Fibre in sports nutrition
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Fibre in sports nutrition

In a previous post, I highlighted the relationship between fibre and health. In general, dietary fibre is good for you. However, the role of fibre in sports nutrition is a little more complex.

Fibre in sports nutrition

When talking about dietary fibre intake in the context of sports nutrition, we need to think beyond health. It is also important to consider weight and body composition, performance during training and competition, and recovery.

As a reminder, the recommended daily intake of dietary fibre is 25 grams per day for most adult women and 30 grams per day for most adult men.

Regulation of energy intake

Dietary fibre intake increases satiety. Therefore, increasing fibre intake is a good strategy for athletes who need to manage their weight.

On the flip side, athletes who struggle to meet their energy requirements could benefit from dialling down their dietary fibre intake to a maximum of 25-35 grams per day. This includes injured athletes, who normally require a higher than usual energy intake for recovery purposes (1).

Female athletes with disordered eating behaviours tend to restrict energy intake and consume high amounts of fibre. Both factors can lead to functional hypothalamic amenorrhea, i.e. lack of menstruation. Therefore, these athletes should limit consumption of dietary fibre to meet recommendations (1).

Making weight

Athletes who compete in weight-based sports such as boxing and Olympic weightlifting can use a short-term (2-3 days) low-fibre diet to make weight by reduction of bowel contents. This strategy produces a modest reduction in total weight. Moreover, it should not be sustained beyond weigh-in as it can cause detrimental side effects such as constipation and abdominal distention, which can in turn lead to diverticulitis and hiatus hernia or aggravate irritable bowel symptoms. After weighing in, athletes should use high-carb low-fat low-fibre fluids for recovery (1).

A low fibre intake may also be a viable short-term pre-competition strategy for non-weight category sports such as athletics. This is because athletes such as jumpers can benefit from a small reduction in body mass without limiting total energy intake (2).

Training and competition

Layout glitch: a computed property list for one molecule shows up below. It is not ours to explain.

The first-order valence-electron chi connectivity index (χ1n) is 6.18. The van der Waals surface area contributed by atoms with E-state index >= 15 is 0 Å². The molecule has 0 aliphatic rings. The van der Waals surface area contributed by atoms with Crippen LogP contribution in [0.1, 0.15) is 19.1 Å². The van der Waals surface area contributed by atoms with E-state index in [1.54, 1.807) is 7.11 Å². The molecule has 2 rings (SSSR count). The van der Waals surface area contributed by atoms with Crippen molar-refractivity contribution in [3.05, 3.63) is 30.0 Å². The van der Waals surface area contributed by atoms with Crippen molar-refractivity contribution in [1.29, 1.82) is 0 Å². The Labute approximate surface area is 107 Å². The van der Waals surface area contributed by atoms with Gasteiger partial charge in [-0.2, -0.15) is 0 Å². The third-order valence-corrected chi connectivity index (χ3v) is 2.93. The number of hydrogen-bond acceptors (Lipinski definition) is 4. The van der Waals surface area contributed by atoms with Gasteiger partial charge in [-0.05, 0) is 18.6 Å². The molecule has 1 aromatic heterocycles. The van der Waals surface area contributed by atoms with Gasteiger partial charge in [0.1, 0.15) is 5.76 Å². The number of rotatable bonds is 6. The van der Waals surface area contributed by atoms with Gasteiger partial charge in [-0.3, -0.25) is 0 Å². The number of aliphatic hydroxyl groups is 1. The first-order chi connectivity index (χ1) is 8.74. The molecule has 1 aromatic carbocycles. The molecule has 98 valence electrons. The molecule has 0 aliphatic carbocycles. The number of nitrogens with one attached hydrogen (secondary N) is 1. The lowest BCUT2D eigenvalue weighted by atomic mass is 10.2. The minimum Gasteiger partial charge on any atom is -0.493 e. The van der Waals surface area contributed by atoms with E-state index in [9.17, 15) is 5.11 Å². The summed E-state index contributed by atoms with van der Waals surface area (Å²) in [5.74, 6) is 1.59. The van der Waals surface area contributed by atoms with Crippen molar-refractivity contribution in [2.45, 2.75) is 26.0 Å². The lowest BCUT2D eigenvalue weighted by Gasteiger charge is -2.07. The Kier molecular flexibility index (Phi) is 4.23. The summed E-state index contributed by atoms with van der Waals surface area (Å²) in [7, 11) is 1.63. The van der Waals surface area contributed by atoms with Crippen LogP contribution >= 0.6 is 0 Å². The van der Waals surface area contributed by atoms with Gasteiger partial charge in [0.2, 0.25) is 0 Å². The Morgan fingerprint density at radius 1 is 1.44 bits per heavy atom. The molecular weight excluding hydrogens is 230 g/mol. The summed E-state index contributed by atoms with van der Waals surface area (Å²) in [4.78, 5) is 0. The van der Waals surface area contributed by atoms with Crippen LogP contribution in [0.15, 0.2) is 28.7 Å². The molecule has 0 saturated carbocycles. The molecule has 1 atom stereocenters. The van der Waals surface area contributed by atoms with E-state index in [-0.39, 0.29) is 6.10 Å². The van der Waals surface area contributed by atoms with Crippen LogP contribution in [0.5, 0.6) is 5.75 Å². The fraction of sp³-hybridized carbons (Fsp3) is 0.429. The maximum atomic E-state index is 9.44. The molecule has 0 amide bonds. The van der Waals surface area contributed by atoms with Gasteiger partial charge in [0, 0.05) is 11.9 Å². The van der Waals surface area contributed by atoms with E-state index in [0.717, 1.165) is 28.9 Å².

Athletes who load on carbohydrates before long training sessions or endurance/ultra-endurance competition may choose to lower fibre intake to minimise gastrointestinal issues such as abdominal discomfort, flatulence and diarrhoea (1). This is particularly important in the pre-competition meal, which should should be low-fibre, low-fat, low to moderate protein (1, 3) and low in FODMAPs (3).

It is important to note that gastrointestinal discomfort can affect any athlete, not just those competing in endurance events. For example, a high fibre pre-workout meal can also cause digestive discomfort before intense training sessions or competition (4) regardless of the duration of the event.

Gastrointestinal recovery

Athletes who experience diarrhoea and vomiting (e.g. traveller’s diarrhoea) should consume low-fat and low-fibre food when able to tolerate solids (1).


As seen in the article about fibre and health, there are many health benefits associated with dietary fibre intake.

In addition, fibre from plant foods may help counteract potential detrimental effects of animal protein intake, which is typically high in omnivorous athletes. In addition, fibre consumption is fundamental for gut health. This is important because the gut and the microbiome deliver water, nutrients and hormones to the athlete’s organs and tissues during exercise (4).

Summary and recommendations

The health of the athlete should be the priority as a sick or symptomatic individual will not be able to train and perform at their best. With this in mind, athletes should consume adequate dietary fibre from whole plant foods except for when making weight and before intense/long training sessions and competition.

Excessive fibre intake can be detrimental for athletes who are not meeting their energy requirements or who exhibit disordered eating behaviours.


  1. Burke, Louise. Clinical Sports Nutrition, 5th Edition. McGraw-Hill Australia, 09/2015. VitalBook file.
  2. Sygo J, Kendig Glass A, Killer SC, Stellingwerff T. Fueling for the Field: Nutrition for Jumps, Throws, and Combined Events. Int J Sport Nutr Exerc Metab. 2019 Mar;29(2):95–105.
  3. Costa RJS, Knechtle B, Tarnopolsky M, Hoffman MD. Nutrition for Ultramarathon Running: Trail, Track, and Road. Int J Sport Nutr Exerc Metab [Internet]. 29(2):130–40.
  4. Clark A, Mach N. Exercise-induced stress behavior, gut-microbiota-brain axis and diet: a systematic review for athletes. J Int Soc Sport Nutr. 2016/12/08. 2016;13:43.

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